York City Walls are also often referred to as the Bar Walls or the Roman Walls, although very little of the extant stonework is of Roman origin, with many sections having been substantially altered since Roman times. However, the walls remain the most complete example of medieval city walls still standing in England today, and there are some remains of earlier walls below, dating as far back as the Roman period.
With such a historic pedigree, both construction and age-related wear and tear is inevitable, with some significant voiding discovered beneath one of the sets of steps leading up to the rampart at the Monk Bar gatehouse entrance to the walls. This voiding beneath the steps had begun to impact on their stability, causing the steps to loosen with the potential for them to collapse. Not only would this have been dangerous from a health and safety perspective but would also have impacted on the historic appearance of this much visited tourist attraction.
York City Council, who manage the walls, required a permanent solution that would effectively fill the void beneath the steps, both stabilising and supporting them, yet any such solution had to have its methodology and materials passed by the Historic Buildings Council to ensure they would have no deleterious effect on the steps or wall.
In addition, as a busy tourist attraction, as well as being highly trafficked, any solution had to be quick and efficient and minimally disruptive.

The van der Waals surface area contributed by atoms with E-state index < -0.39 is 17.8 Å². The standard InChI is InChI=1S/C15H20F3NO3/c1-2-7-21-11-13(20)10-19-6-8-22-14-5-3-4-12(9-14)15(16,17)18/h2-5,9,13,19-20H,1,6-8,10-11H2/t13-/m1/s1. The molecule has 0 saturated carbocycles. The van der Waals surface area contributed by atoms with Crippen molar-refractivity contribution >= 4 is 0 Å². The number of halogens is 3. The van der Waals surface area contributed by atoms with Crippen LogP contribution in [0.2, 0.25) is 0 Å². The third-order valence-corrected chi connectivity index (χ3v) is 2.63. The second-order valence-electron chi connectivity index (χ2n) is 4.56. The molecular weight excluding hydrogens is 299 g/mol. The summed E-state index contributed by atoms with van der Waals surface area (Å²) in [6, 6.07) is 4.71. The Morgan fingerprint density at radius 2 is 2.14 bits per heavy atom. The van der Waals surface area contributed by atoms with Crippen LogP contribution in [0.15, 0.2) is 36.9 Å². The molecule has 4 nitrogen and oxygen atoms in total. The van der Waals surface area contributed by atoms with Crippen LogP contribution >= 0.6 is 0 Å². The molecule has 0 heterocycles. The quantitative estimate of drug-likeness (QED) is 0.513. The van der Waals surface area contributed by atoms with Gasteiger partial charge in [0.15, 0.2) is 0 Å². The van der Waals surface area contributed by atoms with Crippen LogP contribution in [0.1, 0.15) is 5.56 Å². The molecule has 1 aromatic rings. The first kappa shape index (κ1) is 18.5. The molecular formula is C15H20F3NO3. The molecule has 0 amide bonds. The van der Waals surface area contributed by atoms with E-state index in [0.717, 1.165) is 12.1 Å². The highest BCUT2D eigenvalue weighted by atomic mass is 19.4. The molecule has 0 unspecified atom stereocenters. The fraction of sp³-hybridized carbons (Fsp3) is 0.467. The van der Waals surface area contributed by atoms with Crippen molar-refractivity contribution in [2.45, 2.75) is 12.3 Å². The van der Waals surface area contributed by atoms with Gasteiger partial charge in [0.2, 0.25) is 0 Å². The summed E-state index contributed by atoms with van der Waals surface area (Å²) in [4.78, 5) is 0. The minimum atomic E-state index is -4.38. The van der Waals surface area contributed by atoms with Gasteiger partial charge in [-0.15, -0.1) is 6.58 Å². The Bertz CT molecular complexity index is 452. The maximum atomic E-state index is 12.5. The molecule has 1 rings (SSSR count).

The historic sensitivity of the site limited the available options, as well as the need to keep disruption to a minimum. Traditional fill material could not be used to fill the void as it posed a number of problems, one being its potential to pressurise the containing vertical wall and therefore there was a need for a lightweight material inside the void to support the steps without putting any pressure on the structure.
Any proposed solution also had to go through a process of evaluation and approval by the Historic Buildings Council, in order to be passed as acceptable and not deleterious to the existing stonework or structure as well as being a permanent solution.
Geobear, was chosen as the solution it presented met all the criteria required to permanently fill the void and provide the necessary support for the steps. The Geobear solution was also fast to install, which would limit the time the steps and wall section would be out of use to the absolute minimum.
Our geopolymer was accepted by the Historic Buildings Council, meeting its strict criteria of preserving the steps and walls appearance and integrity, whilst providing a permanent solution to the voiding issue.
We worked alongside a team of stonemasons, who had been appointed by York City Council, to address the physical aspects of the step’s repair, the stonemasons provided their expert input into Geobear’s solution as required.
The works only required us to be on-site for half a day, injecting geopolymer resin – a lightweight bulk void filler – into the void below the steps, filling it to provide the required support the steps and a permanent long-term solution.
Geobear successfully completed the project, on-time and to budget and fully to the demanding criteria of the Historic Buildings Council and York City Council.